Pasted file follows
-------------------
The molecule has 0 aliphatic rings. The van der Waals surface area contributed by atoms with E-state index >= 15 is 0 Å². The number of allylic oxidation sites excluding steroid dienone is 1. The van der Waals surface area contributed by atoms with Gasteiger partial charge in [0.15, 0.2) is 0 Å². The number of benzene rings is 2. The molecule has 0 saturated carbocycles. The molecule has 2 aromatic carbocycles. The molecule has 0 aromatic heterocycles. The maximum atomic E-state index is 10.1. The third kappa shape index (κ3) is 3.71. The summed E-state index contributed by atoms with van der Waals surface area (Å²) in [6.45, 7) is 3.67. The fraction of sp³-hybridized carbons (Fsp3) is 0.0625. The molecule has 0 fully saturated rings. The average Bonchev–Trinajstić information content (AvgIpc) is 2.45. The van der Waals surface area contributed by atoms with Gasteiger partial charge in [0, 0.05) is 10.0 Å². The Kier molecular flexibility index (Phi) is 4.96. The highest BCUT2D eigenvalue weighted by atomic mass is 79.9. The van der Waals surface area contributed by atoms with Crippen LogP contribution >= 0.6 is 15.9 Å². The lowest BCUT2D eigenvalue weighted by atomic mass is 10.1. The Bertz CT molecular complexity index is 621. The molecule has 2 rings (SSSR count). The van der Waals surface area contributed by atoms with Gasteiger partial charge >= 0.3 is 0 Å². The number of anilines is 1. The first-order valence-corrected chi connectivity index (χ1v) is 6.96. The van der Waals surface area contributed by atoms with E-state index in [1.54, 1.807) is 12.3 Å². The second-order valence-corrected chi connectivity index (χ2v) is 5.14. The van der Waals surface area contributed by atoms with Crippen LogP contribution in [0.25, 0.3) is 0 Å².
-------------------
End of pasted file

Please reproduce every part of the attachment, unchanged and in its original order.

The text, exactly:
The molecule has 0 aliphatic rings. The van der Waals surface area contributed by atoms with E-state index >= 15 is 0 Å². The number of allylic oxidation sites excluding steroid dienone is 1. The van der Waals surface area contributed by atoms with Gasteiger partial charge in [0.15, 0.2) is 0 Å². The number of benzene rings is 2. The molecule has 0 saturated carbocycles. The molecule has 2 aromatic carbocycles. The molecule has 0 aromatic heterocycles. The maximum atomic E-state index is 10.1. The third kappa shape index (κ3) is 3.71. The summed E-state index contributed by atoms with van der Waals surface area (Å²) in [6.45, 7) is 3.67. The fraction of sp³-hybridized carbons (Fsp3) is 0.0625. The molecule has 0 fully saturated rings. The average Bonchev–Trinajstić information content (AvgIpc) is 2.45. The van der Waals surface area contributed by atoms with Gasteiger partial charge in [0, 0.05) is 10.0 Å². The Kier molecular flexibility index (Phi) is 4.96. The highest BCUT2D eigenvalue weighted by atomic mass is 79.9. The van der Waals surface area contributed by atoms with Crippen LogP contribution >= 0.6 is 15.9 Å². The lowest BCUT2D eigenvalue weighted by atomic mass is 10.1. The Bertz CT molecular complexity index is 621. The molecule has 2 rings (SSSR count). The van der Waals surface area contributed by atoms with Gasteiger partial charge >= 0.3 is 0 Å². The number of anilines is 1. The first-order valence-corrected chi connectivity index (χ1v) is 6.96. The van der Waals surface area contributed by atoms with E-state index in [1.54, 1.807) is 12.3 Å². The second-order valence-corrected chi connectivity index (χ2v) is 5.14. The van der Waals surface area contributed by atoms with Crippen LogP contribution in [0.25, 0.3) is 0 Å².